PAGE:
Traverse City Record-Eagle

Life

October 3, 2013

Chestnuts: Not just for roasting anymore

TRAVERSE CITY — Ella Cooper pulled down a chestnut tree branch with a glove-shielded hand and broke open a spiny bur to see how the three chestnuts inside were ripening.

“I expect to start harvesting next week,” said Cooper, operations manager of Croft Chestnuts, which grows and sells chestnuts online from its three commercial chestnut orchards.

The family operation of about 1,600 trees has been in business since 2005 with groves of trees near Long Lake, on the Old Mission Peninsula and in Eastport.. Customers include the Denver Christkindl Market, which roasts and sells the chestnuts at its downtown festival inspired by Germany’s Christkindlesmarkts, and Trattoria Stella in Traverse City, which roasts and serves them as a fall and winter appetizer.

“We score them across the top of the shell so they don’t explode, coat them with olive oil and sea salt, and roast them at 500 degrees for seven or eight minutes until they open, then serve them in a paper bag,” said Stella manager Craig Clark. “It’s a classic Italian street corner food, and you’d find them in New York on street corners in the winter, too.”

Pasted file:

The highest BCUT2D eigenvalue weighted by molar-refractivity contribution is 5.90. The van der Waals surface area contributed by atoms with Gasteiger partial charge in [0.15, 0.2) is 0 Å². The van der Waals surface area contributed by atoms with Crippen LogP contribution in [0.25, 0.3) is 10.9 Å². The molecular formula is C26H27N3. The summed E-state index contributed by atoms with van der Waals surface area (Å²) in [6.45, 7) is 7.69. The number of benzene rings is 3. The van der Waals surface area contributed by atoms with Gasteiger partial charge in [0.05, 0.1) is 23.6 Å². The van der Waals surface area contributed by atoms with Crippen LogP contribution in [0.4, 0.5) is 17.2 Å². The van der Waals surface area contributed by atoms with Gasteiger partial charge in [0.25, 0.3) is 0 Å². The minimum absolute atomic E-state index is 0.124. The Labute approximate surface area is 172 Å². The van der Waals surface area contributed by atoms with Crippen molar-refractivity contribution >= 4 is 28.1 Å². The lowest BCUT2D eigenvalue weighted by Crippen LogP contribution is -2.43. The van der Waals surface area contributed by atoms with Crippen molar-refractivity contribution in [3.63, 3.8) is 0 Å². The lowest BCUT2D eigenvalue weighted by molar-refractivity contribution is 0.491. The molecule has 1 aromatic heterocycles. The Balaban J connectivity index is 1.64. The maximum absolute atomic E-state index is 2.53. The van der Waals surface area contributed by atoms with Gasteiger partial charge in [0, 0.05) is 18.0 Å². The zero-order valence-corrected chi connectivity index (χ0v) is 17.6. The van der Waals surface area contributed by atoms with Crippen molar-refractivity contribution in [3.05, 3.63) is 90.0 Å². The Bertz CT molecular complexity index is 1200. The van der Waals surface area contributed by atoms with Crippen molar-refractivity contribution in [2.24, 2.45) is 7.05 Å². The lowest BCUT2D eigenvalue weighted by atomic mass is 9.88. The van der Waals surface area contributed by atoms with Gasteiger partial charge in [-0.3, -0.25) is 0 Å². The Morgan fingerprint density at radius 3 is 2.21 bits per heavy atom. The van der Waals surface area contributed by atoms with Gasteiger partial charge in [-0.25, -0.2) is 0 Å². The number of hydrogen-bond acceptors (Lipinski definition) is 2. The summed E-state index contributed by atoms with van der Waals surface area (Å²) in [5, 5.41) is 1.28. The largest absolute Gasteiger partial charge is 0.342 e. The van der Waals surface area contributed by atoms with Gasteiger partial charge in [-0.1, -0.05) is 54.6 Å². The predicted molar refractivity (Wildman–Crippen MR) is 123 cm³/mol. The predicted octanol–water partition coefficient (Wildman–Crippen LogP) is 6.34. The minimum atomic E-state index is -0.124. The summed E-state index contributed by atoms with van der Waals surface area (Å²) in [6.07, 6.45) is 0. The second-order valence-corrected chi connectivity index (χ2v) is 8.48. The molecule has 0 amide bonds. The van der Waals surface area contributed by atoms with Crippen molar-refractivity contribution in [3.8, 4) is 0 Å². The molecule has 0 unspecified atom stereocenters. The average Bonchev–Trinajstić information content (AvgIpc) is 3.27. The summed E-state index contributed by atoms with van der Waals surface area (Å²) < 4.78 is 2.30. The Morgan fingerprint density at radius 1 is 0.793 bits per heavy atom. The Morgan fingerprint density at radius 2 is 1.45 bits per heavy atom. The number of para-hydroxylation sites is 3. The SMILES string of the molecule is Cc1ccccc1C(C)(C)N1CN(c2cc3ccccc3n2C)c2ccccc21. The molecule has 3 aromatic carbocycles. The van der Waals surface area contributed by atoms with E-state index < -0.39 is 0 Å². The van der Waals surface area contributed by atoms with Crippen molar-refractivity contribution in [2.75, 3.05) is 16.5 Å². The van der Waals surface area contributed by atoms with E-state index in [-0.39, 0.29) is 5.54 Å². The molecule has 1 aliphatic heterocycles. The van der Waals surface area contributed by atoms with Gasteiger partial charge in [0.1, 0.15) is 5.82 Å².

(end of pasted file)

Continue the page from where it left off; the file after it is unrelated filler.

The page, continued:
Cooper and sister Olivia Lagina, who owns Croft Chestnuts with her husband, Marty Lagina, grew up in the United Kingdom, where chestnuts are an important part of holiday celebrations. Besides being made into chestnut stuffing and tucked into Christmas stockings, the nuts are roasted in bonfires as part of Guy Fawkes Day, Nov. 5.

In fact, chestnuts are a staple in many European, Middle Eastern and Asian countries, where their use ranges from grains or vegetables akin to rice or potatoes to candied and glazed sweet treats.

“It’s a relatively new fruit here,” said Cooper, whose family chestnut operation is the largest north of Grand Rapids. “It’s a different crop. There aren’t a lot of chestnuts in America. The tree here in America is only being reintroduced.”

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